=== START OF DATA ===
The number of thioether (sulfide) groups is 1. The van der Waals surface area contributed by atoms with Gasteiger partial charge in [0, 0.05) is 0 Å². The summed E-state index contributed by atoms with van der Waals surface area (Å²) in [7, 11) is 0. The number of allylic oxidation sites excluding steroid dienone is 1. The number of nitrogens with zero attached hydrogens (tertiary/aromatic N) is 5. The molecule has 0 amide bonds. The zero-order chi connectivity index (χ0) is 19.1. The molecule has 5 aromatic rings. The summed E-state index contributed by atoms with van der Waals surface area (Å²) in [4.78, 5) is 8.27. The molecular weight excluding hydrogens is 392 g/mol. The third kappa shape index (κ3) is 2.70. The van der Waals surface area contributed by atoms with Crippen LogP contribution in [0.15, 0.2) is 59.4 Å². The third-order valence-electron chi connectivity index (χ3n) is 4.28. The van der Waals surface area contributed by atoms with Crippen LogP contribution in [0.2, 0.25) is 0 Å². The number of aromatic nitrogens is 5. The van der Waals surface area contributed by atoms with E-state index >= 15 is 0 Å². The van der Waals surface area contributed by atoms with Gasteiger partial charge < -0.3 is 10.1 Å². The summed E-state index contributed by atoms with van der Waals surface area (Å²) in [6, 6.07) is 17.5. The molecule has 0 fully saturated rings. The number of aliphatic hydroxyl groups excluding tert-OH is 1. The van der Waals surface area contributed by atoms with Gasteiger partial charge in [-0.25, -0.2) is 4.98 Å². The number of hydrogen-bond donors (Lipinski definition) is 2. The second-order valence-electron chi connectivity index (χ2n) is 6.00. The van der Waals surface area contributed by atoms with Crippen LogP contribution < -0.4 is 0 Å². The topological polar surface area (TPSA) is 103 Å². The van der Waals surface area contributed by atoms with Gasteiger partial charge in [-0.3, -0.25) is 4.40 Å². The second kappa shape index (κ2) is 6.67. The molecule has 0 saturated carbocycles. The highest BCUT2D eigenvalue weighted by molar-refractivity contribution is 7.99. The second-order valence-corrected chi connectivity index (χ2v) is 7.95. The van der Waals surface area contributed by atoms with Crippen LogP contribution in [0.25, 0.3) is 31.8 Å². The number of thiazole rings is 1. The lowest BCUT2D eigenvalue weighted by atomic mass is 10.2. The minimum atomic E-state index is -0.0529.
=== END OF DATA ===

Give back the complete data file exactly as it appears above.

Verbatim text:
The number of thioether (sulfide) groups is 1. The van der Waals surface area contributed by atoms with Gasteiger partial charge in [0, 0.05) is 0 Å². The summed E-state index contributed by atoms with van der Waals surface area (Å²) in [7, 11) is 0. The number of allylic oxidation sites excluding steroid dienone is 1. The number of nitrogens with zero attached hydrogens (tertiary/aromatic N) is 5. The molecule has 0 amide bonds. The zero-order chi connectivity index (χ0) is 19.1. The molecule has 5 aromatic rings. The summed E-state index contributed by atoms with van der Waals surface area (Å²) in [4.78, 5) is 8.27. The molecular weight excluding hydrogens is 392 g/mol. The third kappa shape index (κ3) is 2.70. The van der Waals surface area contributed by atoms with Crippen LogP contribution in [0.15, 0.2) is 59.4 Å². The third-order valence-electron chi connectivity index (χ3n) is 4.28. The van der Waals surface area contributed by atoms with Crippen LogP contribution in [0.2, 0.25) is 0 Å². The number of aromatic nitrogens is 5. The van der Waals surface area contributed by atoms with E-state index >= 15 is 0 Å². The van der Waals surface area contributed by atoms with Gasteiger partial charge < -0.3 is 10.1 Å². The summed E-state index contributed by atoms with van der Waals surface area (Å²) in [6, 6.07) is 17.5. The molecule has 0 fully saturated rings. The number of aliphatic hydroxyl groups excluding tert-OH is 1. The van der Waals surface area contributed by atoms with Gasteiger partial charge in [-0.25, -0.2) is 4.98 Å². The number of hydrogen-bond donors (Lipinski definition) is 2. The second-order valence-electron chi connectivity index (χ2n) is 6.00. The van der Waals surface area contributed by atoms with Crippen LogP contribution < -0.4 is 0 Å². The topological polar surface area (TPSA) is 103 Å². The van der Waals surface area contributed by atoms with Gasteiger partial charge in [-0.3, -0.25) is 4.40 Å². The second kappa shape index (κ2) is 6.67. The molecule has 0 saturated carbocycles. The highest BCUT2D eigenvalue weighted by molar-refractivity contribution is 7.99. The second-order valence-corrected chi connectivity index (χ2v) is 7.95. The van der Waals surface area contributed by atoms with Crippen LogP contribution in [0.25, 0.3) is 31.8 Å². The number of thiazole rings is 1. The lowest BCUT2D eigenvalue weighted by atomic mass is 10.2. The minimum atomic E-state index is -0.0529.